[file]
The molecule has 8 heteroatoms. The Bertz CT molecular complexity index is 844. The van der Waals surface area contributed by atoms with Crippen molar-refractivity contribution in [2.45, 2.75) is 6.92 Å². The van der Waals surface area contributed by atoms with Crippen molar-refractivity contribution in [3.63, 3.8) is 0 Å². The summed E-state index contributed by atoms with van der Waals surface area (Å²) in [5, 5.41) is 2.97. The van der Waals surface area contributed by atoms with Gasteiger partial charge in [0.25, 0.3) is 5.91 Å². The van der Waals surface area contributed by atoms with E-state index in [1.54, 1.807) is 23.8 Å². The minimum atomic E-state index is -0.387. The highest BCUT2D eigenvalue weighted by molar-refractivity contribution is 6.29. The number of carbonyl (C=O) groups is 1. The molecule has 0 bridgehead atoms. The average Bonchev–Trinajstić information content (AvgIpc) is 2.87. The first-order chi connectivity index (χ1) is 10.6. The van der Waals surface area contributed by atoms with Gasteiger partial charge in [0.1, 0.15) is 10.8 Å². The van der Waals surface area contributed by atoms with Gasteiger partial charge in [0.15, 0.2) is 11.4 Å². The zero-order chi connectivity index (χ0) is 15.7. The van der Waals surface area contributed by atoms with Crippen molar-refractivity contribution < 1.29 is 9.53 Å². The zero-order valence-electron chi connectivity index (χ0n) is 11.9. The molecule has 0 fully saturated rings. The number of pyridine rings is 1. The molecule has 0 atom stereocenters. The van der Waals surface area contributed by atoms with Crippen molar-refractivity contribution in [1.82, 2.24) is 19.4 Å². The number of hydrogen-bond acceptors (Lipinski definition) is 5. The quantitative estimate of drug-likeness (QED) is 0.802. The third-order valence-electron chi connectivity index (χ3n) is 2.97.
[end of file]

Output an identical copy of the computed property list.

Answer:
The molecule has 8 heteroatoms. The Bertz CT molecular complexity index is 844. The van der Waals surface area contributed by atoms with Crippen molar-refractivity contribution in [2.45, 2.75) is 6.92 Å². The van der Waals surface area contributed by atoms with Crippen molar-refractivity contribution in [3.63, 3.8) is 0 Å². The summed E-state index contributed by atoms with van der Waals surface area (Å²) in [5, 5.41) is 2.97. The van der Waals surface area contributed by atoms with Gasteiger partial charge in [0.25, 0.3) is 5.91 Å². The van der Waals surface area contributed by atoms with E-state index in [1.54, 1.807) is 23.8 Å². The minimum atomic E-state index is -0.387. The highest BCUT2D eigenvalue weighted by molar-refractivity contribution is 6.29. The number of carbonyl (C=O) groups is 1. The molecule has 0 bridgehead atoms. The average Bonchev–Trinajstić information content (AvgIpc) is 2.87. The first-order chi connectivity index (χ1) is 10.6. The van der Waals surface area contributed by atoms with Gasteiger partial charge in [0.1, 0.15) is 10.8 Å². The van der Waals surface area contributed by atoms with Gasteiger partial charge in [0.15, 0.2) is 11.4 Å². The zero-order chi connectivity index (χ0) is 15.7. The van der Waals surface area contributed by atoms with Crippen molar-refractivity contribution < 1.29 is 9.53 Å². The zero-order valence-electron chi connectivity index (χ0n) is 11.9. The molecule has 0 fully saturated rings. The number of pyridine rings is 1. The molecule has 0 atom stereocenters. The van der Waals surface area contributed by atoms with Crippen molar-refractivity contribution in [1.82, 2.24) is 19.4 Å². The number of hydrogen-bond acceptors (Lipinski definition) is 5. The quantitative estimate of drug-likeness (QED) is 0.802. The third-order valence-electron chi connectivity index (χ3n) is 2.97.